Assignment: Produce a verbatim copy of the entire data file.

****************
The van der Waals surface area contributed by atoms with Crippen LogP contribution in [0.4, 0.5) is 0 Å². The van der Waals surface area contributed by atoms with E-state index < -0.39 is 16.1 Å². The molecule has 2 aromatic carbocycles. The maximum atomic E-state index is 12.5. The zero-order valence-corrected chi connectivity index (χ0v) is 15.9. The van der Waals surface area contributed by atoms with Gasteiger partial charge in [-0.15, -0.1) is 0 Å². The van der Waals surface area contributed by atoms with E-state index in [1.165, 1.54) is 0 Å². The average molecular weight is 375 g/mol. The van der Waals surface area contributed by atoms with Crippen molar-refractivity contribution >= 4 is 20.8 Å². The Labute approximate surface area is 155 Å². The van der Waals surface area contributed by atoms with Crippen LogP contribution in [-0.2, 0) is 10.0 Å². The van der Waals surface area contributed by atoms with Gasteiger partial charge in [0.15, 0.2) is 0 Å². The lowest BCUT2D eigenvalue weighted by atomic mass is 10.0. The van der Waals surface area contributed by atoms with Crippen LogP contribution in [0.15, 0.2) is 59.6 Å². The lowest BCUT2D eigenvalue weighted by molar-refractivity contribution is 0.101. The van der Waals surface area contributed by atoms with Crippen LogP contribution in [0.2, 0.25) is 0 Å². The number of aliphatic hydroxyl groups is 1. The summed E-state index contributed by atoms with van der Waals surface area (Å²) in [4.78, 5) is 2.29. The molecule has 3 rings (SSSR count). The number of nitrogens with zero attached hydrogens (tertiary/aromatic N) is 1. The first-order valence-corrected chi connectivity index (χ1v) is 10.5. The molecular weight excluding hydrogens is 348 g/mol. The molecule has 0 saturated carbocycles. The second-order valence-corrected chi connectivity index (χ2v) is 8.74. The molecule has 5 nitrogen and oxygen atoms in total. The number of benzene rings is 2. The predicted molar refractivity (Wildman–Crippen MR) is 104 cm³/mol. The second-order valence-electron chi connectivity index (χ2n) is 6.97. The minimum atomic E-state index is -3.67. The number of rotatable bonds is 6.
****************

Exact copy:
The van der Waals surface area contributed by atoms with Crippen LogP contribution in [0.4, 0.5) is 0 Å². The van der Waals surface area contributed by atoms with E-state index < -0.39 is 16.1 Å². The molecule has 2 aromatic carbocycles. The maximum atomic E-state index is 12.5. The zero-order valence-corrected chi connectivity index (χ0v) is 15.9. The van der Waals surface area contributed by atoms with Gasteiger partial charge in [-0.15, -0.1) is 0 Å². The van der Waals surface area contributed by atoms with E-state index in [1.165, 1.54) is 0 Å². The average molecular weight is 375 g/mol. The van der Waals surface area contributed by atoms with Crippen molar-refractivity contribution >= 4 is 20.8 Å². The Labute approximate surface area is 155 Å². The van der Waals surface area contributed by atoms with Crippen LogP contribution in [-0.2, 0) is 10.0 Å². The van der Waals surface area contributed by atoms with Gasteiger partial charge in [0.15, 0.2) is 0 Å². The lowest BCUT2D eigenvalue weighted by atomic mass is 10.0. The van der Waals surface area contributed by atoms with Crippen LogP contribution in [0.15, 0.2) is 59.6 Å². The lowest BCUT2D eigenvalue weighted by molar-refractivity contribution is 0.101. The van der Waals surface area contributed by atoms with Crippen LogP contribution in [0.2, 0.25) is 0 Å². The number of aliphatic hydroxyl groups is 1. The summed E-state index contributed by atoms with van der Waals surface area (Å²) in [4.78, 5) is 2.29. The molecule has 3 rings (SSSR count). The number of nitrogens with zero attached hydrogens (tertiary/aromatic N) is 1. The first-order valence-corrected chi connectivity index (χ1v) is 10.5. The molecular weight excluding hydrogens is 348 g/mol. The molecule has 0 saturated carbocycles. The second-order valence-corrected chi connectivity index (χ2v) is 8.74. The molecule has 5 nitrogen and oxygen atoms in total. The number of benzene rings is 2. The predicted molar refractivity (Wildman–Crippen MR) is 104 cm³/mol. The second-order valence-electron chi connectivity index (χ2n) is 6.97. The minimum atomic E-state index is -3.67. The number of rotatable bonds is 6.